Vinyl has had an awesome resurgence the last few years, to the point where it kind of dominates the schedule at times. We release CDs and are doing some cassettes, but vinyl is the hot format, for sure. The vinyl nerd contingent never really left, so those folks definitely continue to respond to vinyl in general, including limited editions, colored vinyl, etc.

How about digital? Given the relatively low prices attached to your digital releases, how well are people responding to that vs. collector's edition vinyl?

Digital is such a tough format to figure out. We've been a digitally distributed label for several years now, and it remains the most nebulous of the formats. One month could be great, and the next just awful, and there really isn't a gauge for why. At least with physical product, you can track hard quantities, so maybe a store was out of stock or a record was out of print. With digital, it's just a distributor saying you sold a certain amount, and that's that - kind of weird when you really think about it.

We are increasingly cautious about choices we make as a business, so we've been kind of slow to get into digital on a worldwide scale. But as time goes on, we're understanding the process more and feeling more confident about its role with us. I'm grateful that we've got digital as a growing format. I think there are CD fans, vinyl fans, cassette fans, and digital fans... and not very often do they overlap. Well, unless you are a super nerd, like we've been at times, who has to buy every format.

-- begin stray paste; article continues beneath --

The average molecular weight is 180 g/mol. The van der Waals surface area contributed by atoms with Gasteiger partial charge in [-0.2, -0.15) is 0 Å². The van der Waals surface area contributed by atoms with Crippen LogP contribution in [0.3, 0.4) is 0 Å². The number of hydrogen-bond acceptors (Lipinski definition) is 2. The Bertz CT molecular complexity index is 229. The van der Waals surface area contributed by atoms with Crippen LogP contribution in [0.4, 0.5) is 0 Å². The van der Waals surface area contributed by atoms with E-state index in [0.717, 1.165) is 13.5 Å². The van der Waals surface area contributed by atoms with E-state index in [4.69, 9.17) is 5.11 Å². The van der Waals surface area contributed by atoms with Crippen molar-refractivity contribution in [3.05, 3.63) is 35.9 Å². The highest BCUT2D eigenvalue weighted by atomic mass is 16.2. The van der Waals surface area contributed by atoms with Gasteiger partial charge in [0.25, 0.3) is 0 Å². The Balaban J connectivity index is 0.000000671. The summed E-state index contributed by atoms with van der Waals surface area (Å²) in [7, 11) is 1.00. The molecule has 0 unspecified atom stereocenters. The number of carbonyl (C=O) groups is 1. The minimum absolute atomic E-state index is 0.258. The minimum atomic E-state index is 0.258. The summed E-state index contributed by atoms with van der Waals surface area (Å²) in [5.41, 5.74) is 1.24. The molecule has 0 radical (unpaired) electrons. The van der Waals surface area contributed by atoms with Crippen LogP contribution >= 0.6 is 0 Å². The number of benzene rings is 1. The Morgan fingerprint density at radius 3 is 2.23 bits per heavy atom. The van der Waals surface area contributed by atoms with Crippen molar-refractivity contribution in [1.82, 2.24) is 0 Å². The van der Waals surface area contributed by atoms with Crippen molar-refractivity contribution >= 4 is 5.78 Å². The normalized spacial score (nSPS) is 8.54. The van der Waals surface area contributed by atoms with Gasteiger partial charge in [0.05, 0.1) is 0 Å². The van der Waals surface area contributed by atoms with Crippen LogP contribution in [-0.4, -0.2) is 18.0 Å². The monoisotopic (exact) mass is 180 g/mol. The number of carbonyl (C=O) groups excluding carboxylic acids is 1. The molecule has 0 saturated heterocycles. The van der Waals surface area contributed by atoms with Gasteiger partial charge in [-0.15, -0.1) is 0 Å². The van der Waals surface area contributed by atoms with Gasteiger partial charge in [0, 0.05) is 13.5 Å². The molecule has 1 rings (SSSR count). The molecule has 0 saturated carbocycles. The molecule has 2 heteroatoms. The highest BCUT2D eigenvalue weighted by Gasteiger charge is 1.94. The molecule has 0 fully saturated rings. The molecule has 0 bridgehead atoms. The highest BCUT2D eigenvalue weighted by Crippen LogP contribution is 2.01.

. . .

. . .

What do you think is going to have a greater longevity and overall profitability to labels like yours, digital or vinyl?

That's a tough question. I'd like to think they both truly represent a different type of music consumer. If that's the case, then each format could hold its own place moving forward as a longstanding and profitable aspect of this industry. If I absolutely had to make a call, my gut says that vinyl is tried-and-true and isn't going anywhere, especially for an entity like ourselves. It's the full package, artwork, liner notes, something you can get high and read while listening to on your turntable - the whole experience.

Digital, on the other hand, is still such an unstable game. Totally intangible, still fun to get high and listen to, but not fun to squint at on a desktop when you want to lounge on the couch.

I've been toying with the streaming service Spotify for the last few days. It is at once just totally incredible and absolutely horrifying. As a music fan I was flipping out at just how easy it is to pull up just about any album and listen to it in full, for free. But as a person that sells music, I know that for every stream, there is something like a fraction of a cent going back to the artist. I didn't pay a dime, didn't subscribe, nothing. And yet I listened to albums I wanted to listen to all week. Scary. I'm having a call with our digital distributor to learn more about [Spotify] this week, so I should have a clearer, and perhaps still horrifying, picture soon enough.

As broadband and wireless availability becomes more speedy and seamless, services like this will be able to stream anywhere at anytime from any device. It makes me wonder just how long the digital download sales aspect of this industry could survive if that happens. A friend of mine who has been in the record business for many years told me long ago that digital sales will eventually all go subscription. It made sense then, and I gotta say it's making even more sense now.

. . .

Do you foresee the label stopping production of CDs anytime in the future?